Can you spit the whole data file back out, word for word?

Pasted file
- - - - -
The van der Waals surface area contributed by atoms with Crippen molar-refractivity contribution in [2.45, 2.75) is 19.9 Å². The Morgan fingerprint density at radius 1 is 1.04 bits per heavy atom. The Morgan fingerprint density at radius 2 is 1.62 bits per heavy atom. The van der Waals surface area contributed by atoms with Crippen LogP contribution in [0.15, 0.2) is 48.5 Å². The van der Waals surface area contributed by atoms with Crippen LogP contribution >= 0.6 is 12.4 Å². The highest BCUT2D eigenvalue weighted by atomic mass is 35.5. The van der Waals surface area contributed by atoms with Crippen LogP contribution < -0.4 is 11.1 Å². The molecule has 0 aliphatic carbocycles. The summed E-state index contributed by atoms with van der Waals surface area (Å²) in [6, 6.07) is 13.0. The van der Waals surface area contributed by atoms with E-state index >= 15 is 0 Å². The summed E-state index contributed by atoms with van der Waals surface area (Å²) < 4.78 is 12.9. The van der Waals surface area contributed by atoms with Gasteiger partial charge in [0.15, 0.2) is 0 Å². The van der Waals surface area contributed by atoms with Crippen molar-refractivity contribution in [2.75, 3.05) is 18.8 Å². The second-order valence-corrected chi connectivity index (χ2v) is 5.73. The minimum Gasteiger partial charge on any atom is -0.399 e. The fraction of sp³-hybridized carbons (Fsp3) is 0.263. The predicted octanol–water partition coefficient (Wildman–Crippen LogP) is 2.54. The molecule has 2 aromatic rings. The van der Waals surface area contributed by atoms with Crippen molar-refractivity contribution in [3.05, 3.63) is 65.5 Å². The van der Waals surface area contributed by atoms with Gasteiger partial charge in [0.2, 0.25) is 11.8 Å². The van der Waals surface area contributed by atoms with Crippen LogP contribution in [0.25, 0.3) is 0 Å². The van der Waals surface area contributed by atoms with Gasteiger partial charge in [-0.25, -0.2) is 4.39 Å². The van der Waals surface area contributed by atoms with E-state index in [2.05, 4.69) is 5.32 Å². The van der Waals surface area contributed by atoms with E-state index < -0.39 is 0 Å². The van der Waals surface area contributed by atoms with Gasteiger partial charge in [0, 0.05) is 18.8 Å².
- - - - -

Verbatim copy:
The van der Waals surface area contributed by atoms with Crippen molar-refractivity contribution in [2.45, 2.75) is 19.9 Å². The Morgan fingerprint density at radius 1 is 1.04 bits per heavy atom. The Morgan fingerprint density at radius 2 is 1.62 bits per heavy atom. The van der Waals surface area contributed by atoms with Crippen LogP contribution in [0.15, 0.2) is 48.5 Å². The van der Waals surface area contributed by atoms with Crippen LogP contribution >= 0.6 is 12.4 Å². The highest BCUT2D eigenvalue weighted by atomic mass is 35.5. The van der Waals surface area contributed by atoms with Crippen LogP contribution < -0.4 is 11.1 Å². The molecule has 0 aliphatic carbocycles. The summed E-state index contributed by atoms with van der Waals surface area (Å²) in [6, 6.07) is 13.0. The van der Waals surface area contributed by atoms with E-state index >= 15 is 0 Å². The summed E-state index contributed by atoms with van der Waals surface area (Å²) < 4.78 is 12.9. The van der Waals surface area contributed by atoms with Gasteiger partial charge in [0.15, 0.2) is 0 Å². The van der Waals surface area contributed by atoms with Crippen molar-refractivity contribution in [2.75, 3.05) is 18.8 Å². The second-order valence-corrected chi connectivity index (χ2v) is 5.73. The minimum Gasteiger partial charge on any atom is -0.399 e. The fraction of sp³-hybridized carbons (Fsp3) is 0.263. The predicted octanol–water partition coefficient (Wildman–Crippen LogP) is 2.54. The molecule has 2 aromatic rings. The van der Waals surface area contributed by atoms with Crippen molar-refractivity contribution in [3.05, 3.63) is 65.5 Å². The van der Waals surface area contributed by atoms with Gasteiger partial charge in [0.2, 0.25) is 11.8 Å². The van der Waals surface area contributed by atoms with Crippen LogP contribution in [0.25, 0.3) is 0 Å². The van der Waals surface area contributed by atoms with Gasteiger partial charge in [-0.25, -0.2) is 4.39 Å². The van der Waals surface area contributed by atoms with E-state index in [2.05, 4.69) is 5.32 Å². The van der Waals surface area contributed by atoms with E-state index < -0.39 is 0 Å². The van der Waals surface area contributed by atoms with Gasteiger partial charge in [0, 0.05) is 18.8 Å².